Student Spotlight: Levi Gourdie, Free Speech Victor at Butler University
This month, the FIRE Student Spotlight is on Levi Gourdie, a student activist who was instrumental in effecting speech code reform at Butler University. Levi, a junior majoring in history with a minor in political science, is the president of Butler University Young Americans for Liberty and a Campus Coordinator with Students For Liberty. When Levi heard about the “free speech zone” at Butler, he knew he had to get involved. Levi worked with FIRE and a coalition of free speech-loving students and faculty to eliminate the restrictive free speech zone and hold Butler to its promise to uphold “freedom of expression [as the] core of intellectual pursuit.”
The FIRE Student Network’s Student Spotlight celebrates Levi and the Butler University Young Americans for Liberty for all they do on campus to promote free speech and student rights. As always, FIRE stands ready to help students and student groups from across the ideological spectrum advocate on behalf of civil liberties and free speech on their campuses.
FIRE asked Levi to share his experience defending student rights at Butler:
What inspired you to promote free speech on campus?
It was brought to my attention that there was a “free speech zone” in the Norris Plaza area of campus. While I may disapprove of the speech some groups have attempted to engage in, that should not discount their right to say it. I believe that a mature freedom protects the rights of all people, especially those with ideas we find unpopular.
What steps did you take to improve Butler’s speech codes?
I met with allied student organizations (most notably the feminist/social justice group on campus, Demia) to start with. We decided to contact FIRE to see what they would have to help us out. We decided the best course of action was to meet with faculty who were likely sympathetic and had them raise concerns with the administration. This prompted the administration to hold hearings on the issue that were open to the public, which we all attended to give our opinions despite the 8 AM start time.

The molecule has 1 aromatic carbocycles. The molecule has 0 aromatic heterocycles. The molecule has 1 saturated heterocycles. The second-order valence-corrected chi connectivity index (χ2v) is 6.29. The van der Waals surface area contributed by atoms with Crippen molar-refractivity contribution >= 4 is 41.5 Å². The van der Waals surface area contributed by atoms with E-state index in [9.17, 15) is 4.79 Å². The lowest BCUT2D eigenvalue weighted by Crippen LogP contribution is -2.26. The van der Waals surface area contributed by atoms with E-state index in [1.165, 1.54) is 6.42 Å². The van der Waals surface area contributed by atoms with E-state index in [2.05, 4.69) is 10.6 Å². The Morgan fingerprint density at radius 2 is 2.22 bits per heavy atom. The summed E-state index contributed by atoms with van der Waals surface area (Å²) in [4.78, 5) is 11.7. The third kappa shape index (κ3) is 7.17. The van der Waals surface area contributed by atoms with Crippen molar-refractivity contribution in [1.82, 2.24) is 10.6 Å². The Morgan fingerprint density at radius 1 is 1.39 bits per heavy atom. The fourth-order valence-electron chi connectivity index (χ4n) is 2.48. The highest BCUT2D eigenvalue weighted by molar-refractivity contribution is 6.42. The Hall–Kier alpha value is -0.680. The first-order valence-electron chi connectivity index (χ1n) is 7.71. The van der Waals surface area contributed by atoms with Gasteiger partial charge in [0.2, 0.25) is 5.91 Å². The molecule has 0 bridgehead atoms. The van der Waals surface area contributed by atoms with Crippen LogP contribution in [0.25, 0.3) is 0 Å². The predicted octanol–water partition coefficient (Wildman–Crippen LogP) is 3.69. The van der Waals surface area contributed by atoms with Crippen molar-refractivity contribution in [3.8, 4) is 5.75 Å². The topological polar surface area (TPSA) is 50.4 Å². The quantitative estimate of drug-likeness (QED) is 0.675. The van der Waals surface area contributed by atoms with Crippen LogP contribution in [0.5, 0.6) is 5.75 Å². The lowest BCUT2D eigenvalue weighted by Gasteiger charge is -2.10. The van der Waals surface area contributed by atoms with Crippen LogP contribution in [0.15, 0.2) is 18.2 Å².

What was the response from administrators, professors and other students?
The response varied. Faculty, for the most part, were outraged that Butler would consider doing this, while students were upset but laid back. Many of them would have liked to see the policy changed, but did not really have a lot more to do or say about it. Others felt so long as there was a “free speech zone” that it didn’t matter. The administration was hesitant at first, but after seeing significant faculty opposition and our attendance at meetings, they reassured us that the policy would change after this year.
What has been the most difficult part of challenging your school’s policies? The most exciting?
The most difficult part of changing the policy was setting an agenda and forming a coalition, because it was hard to form a consensus on the best method of action and what specifically we should do. The most exciting was, obviously, having the speech ban lifted.
What advice do you have for other students who want to promote student rights on their campuses?
My biggest advice would be to not be afraid to tread on toes. No matter the shade of your ideology or the type of campus, there will be allies you can find between faculty and the student bodies. While our limited action was enough to change policy, that is rarely the case. I would recommend that students look into more extensive activism that includes speakers, free speech events, etc. A campus uproar over something like speech is not the kind of publicity that a school wants.
What advice do you have for students at private schools who wish to improve the state of free speech on their campus?
On private campuses, I would make sure that your activism is even more aggressive. You want to make sure that you are seen and heard, while also remaining respectful and not giving the university any reason to discount you. Finally, I would check with the FIRE staff whether or not the university has a contract duty to respect free speech, similar to the case with Butler.